Individual and Unit Level Goal Orientation as Predictors of Employee Development
Spara, Ellen Godfrey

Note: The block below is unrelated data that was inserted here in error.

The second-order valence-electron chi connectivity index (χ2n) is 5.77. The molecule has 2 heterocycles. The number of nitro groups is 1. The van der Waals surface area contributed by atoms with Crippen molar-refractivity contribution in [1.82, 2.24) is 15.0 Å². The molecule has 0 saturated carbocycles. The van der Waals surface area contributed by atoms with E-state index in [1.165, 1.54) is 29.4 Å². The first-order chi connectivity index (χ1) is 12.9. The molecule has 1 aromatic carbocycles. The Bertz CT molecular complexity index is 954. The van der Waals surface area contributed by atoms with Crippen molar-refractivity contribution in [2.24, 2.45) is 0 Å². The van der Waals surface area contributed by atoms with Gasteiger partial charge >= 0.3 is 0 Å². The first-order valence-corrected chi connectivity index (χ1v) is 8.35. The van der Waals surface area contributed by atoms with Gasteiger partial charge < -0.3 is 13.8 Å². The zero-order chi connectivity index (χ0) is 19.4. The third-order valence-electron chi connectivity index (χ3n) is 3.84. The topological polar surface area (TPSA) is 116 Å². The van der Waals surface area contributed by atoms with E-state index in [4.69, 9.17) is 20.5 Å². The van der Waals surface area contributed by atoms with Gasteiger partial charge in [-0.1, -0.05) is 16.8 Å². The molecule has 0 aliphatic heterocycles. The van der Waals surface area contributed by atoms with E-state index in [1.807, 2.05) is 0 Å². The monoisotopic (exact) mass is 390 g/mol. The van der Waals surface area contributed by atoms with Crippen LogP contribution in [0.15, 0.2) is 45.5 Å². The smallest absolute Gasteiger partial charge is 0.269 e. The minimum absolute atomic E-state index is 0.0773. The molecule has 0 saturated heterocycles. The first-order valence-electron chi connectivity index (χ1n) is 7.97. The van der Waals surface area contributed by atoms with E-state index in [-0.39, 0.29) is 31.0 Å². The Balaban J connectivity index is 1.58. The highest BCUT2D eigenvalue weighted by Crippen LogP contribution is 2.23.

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In recent years, goal orientation has gained interest among academics and practitioners alike. This paper examines several variables related to goal orientation that have not been thoroughly investigated in the past. I hypothesized that both team- and individual-level learning orientation would have a direct effect on the decision to pursue development opportunities. I also hypothesized that the previously-mentioned notion of team goal orientation would affect the belief that increased performance leads to certain consequences (instrumentality), which are either deemed as positive enough to desire or negative enough to avoid (valences). Key findings include positive relationships between team learning orientation climate and individual contextualized and non-contextualized learning orientation, as well as a direct relationship between contextualized learning orientation and development. Additional findings indicate that valence and instrumentality mediate the relationship between contextualized learning orientation and development. Hypothesis testing for performance-prove and performance-avoid orientation models was not as successful, but the study does give some support to a two- (as opposed to three-) factor model of goal orientation. Limitations and directions for future research are also presented.